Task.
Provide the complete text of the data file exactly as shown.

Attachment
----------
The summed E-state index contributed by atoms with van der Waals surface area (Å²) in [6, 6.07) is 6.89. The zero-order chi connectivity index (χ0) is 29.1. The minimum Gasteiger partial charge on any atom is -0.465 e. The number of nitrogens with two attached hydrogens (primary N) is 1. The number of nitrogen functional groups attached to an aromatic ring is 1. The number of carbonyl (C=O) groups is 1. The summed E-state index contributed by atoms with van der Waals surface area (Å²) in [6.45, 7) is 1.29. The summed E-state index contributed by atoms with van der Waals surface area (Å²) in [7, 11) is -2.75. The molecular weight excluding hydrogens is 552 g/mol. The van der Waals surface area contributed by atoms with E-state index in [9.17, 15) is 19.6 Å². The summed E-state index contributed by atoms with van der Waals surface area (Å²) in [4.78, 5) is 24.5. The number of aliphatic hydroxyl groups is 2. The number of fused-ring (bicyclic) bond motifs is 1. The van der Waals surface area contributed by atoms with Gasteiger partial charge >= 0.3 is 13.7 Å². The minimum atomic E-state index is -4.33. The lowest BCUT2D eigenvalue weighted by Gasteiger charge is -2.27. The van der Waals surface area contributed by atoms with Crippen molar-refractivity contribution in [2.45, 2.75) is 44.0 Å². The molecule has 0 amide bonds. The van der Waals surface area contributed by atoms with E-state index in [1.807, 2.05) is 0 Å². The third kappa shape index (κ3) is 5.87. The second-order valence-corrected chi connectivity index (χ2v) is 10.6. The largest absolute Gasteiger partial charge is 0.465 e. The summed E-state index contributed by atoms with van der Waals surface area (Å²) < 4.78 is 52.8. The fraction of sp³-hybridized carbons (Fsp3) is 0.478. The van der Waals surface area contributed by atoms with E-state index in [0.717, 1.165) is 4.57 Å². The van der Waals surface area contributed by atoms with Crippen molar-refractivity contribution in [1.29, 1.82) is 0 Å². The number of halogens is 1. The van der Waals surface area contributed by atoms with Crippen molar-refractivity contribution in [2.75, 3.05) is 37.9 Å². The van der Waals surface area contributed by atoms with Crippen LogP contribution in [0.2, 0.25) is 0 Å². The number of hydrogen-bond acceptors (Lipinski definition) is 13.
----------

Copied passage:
The summed E-state index contributed by atoms with van der Waals surface area (Å²) in [6, 6.07) is 6.89. The zero-order chi connectivity index (χ0) is 29.1. The minimum Gasteiger partial charge on any atom is -0.465 e. The number of nitrogens with two attached hydrogens (primary N) is 1. The number of nitrogen functional groups attached to an aromatic ring is 1. The number of carbonyl (C=O) groups is 1. The summed E-state index contributed by atoms with van der Waals surface area (Å²) in [6.45, 7) is 1.29. The summed E-state index contributed by atoms with van der Waals surface area (Å²) in [7, 11) is -2.75. The molecular weight excluding hydrogens is 552 g/mol. The van der Waals surface area contributed by atoms with E-state index in [9.17, 15) is 19.6 Å². The summed E-state index contributed by atoms with van der Waals surface area (Å²) in [4.78, 5) is 24.5. The number of aliphatic hydroxyl groups is 2. The number of fused-ring (bicyclic) bond motifs is 1. The van der Waals surface area contributed by atoms with Gasteiger partial charge >= 0.3 is 13.7 Å². The minimum atomic E-state index is -4.33. The lowest BCUT2D eigenvalue weighted by Gasteiger charge is -2.27. The van der Waals surface area contributed by atoms with Crippen molar-refractivity contribution in [2.45, 2.75) is 44.0 Å². The molecule has 0 amide bonds. The van der Waals surface area contributed by atoms with E-state index in [1.807, 2.05) is 0 Å². The third kappa shape index (κ3) is 5.87. The second-order valence-corrected chi connectivity index (χ2v) is 10.6. The largest absolute Gasteiger partial charge is 0.465 e. The summed E-state index contributed by atoms with van der Waals surface area (Å²) < 4.78 is 52.8. The fraction of sp³-hybridized carbons (Fsp3) is 0.478. The van der Waals surface area contributed by atoms with E-state index in [0.717, 1.165) is 4.57 Å². The van der Waals surface area contributed by atoms with Crippen molar-refractivity contribution in [1.29, 1.82) is 0 Å². The number of halogens is 1. The van der Waals surface area contributed by atoms with Crippen molar-refractivity contribution in [2.75, 3.05) is 37.9 Å². The van der Waals surface area contributed by atoms with Crippen LogP contribution in [0.2, 0.25) is 0 Å². The number of hydrogen-bond acceptors (Lipinski definition) is 13.